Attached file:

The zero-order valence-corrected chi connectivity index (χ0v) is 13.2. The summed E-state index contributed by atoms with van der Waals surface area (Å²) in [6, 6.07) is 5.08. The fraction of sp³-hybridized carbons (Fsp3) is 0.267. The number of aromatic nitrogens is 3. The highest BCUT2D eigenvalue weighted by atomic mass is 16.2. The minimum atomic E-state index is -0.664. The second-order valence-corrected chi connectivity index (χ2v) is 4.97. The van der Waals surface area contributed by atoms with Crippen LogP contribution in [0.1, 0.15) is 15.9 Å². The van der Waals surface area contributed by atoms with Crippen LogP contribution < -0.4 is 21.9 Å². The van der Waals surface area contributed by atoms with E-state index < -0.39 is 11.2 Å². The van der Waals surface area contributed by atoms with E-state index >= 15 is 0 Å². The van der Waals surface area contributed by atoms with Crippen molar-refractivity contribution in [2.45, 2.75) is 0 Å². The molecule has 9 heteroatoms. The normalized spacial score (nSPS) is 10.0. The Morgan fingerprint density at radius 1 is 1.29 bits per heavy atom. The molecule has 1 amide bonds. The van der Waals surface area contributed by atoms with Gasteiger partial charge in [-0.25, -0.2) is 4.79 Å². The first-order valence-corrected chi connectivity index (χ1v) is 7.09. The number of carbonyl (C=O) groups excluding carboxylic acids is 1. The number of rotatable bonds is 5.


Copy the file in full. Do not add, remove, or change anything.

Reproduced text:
The zero-order valence-corrected chi connectivity index (χ0v) is 13.2. The summed E-state index contributed by atoms with van der Waals surface area (Å²) in [6, 6.07) is 5.08. The fraction of sp³-hybridized carbons (Fsp3) is 0.267. The number of aromatic nitrogens is 3. The highest BCUT2D eigenvalue weighted by atomic mass is 16.2. The minimum atomic E-state index is -0.664. The second-order valence-corrected chi connectivity index (χ2v) is 4.97. The van der Waals surface area contributed by atoms with Crippen LogP contribution in [0.1, 0.15) is 15.9 Å². The van der Waals surface area contributed by atoms with Crippen LogP contribution < -0.4 is 21.9 Å². The van der Waals surface area contributed by atoms with E-state index < -0.39 is 11.2 Å². The van der Waals surface area contributed by atoms with E-state index >= 15 is 0 Å². The van der Waals surface area contributed by atoms with Crippen molar-refractivity contribution in [2.45, 2.75) is 0 Å². The molecule has 9 heteroatoms. The normalized spacial score (nSPS) is 10.0. The Morgan fingerprint density at radius 1 is 1.29 bits per heavy atom. The molecule has 1 amide bonds. The van der Waals surface area contributed by atoms with Gasteiger partial charge in [-0.25, -0.2) is 4.79 Å². The first-order valence-corrected chi connectivity index (χ1v) is 7.09. The number of carbonyl (C=O) groups excluding carboxylic acids is 1. The number of rotatable bonds is 5.